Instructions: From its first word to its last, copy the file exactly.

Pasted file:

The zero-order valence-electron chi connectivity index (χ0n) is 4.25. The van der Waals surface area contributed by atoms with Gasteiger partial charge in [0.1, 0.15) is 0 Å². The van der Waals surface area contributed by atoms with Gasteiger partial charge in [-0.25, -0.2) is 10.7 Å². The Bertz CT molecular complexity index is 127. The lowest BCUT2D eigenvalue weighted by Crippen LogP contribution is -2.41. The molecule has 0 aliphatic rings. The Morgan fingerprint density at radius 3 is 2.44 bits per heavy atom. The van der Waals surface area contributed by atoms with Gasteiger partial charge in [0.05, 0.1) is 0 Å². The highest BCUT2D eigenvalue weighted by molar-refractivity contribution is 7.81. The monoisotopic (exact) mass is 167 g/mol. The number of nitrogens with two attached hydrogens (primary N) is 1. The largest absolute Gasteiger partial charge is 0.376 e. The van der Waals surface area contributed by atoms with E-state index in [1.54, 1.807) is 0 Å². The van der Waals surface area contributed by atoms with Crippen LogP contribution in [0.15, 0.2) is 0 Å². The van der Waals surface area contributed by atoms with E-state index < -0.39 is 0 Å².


The zero-order valence-electron chi connectivity index (χ0n) is 4.25. The van der Waals surface area contributed by atoms with Gasteiger partial charge in [0.1, 0.15) is 0 Å². The van der Waals surface area contributed by atoms with Gasteiger partial charge in [-0.25, -0.2) is 10.7 Å². The Bertz CT molecular complexity index is 127. The lowest BCUT2D eigenvalue weighted by Crippen LogP contribution is -2.41. The molecule has 0 aliphatic rings. The Morgan fingerprint density at radius 3 is 2.44 bits per heavy atom. The van der Waals surface area contributed by atoms with Gasteiger partial charge in [0.05, 0.1) is 0 Å². The highest BCUT2D eigenvalue weighted by molar-refractivity contribution is 7.81. The monoisotopic (exact) mass is 167 g/mol. The number of nitrogens with two attached hydrogens (primary N) is 1. The largest absolute Gasteiger partial charge is 0.376 e. The van der Waals surface area contributed by atoms with E-state index in [1.54, 1.807) is 0 Å². The van der Waals surface area contributed by atoms with Crippen LogP contribution in [0.15, 0.2) is 0 Å². The van der Waals surface area contributed by atoms with E-state index < -0.39 is 0 Å².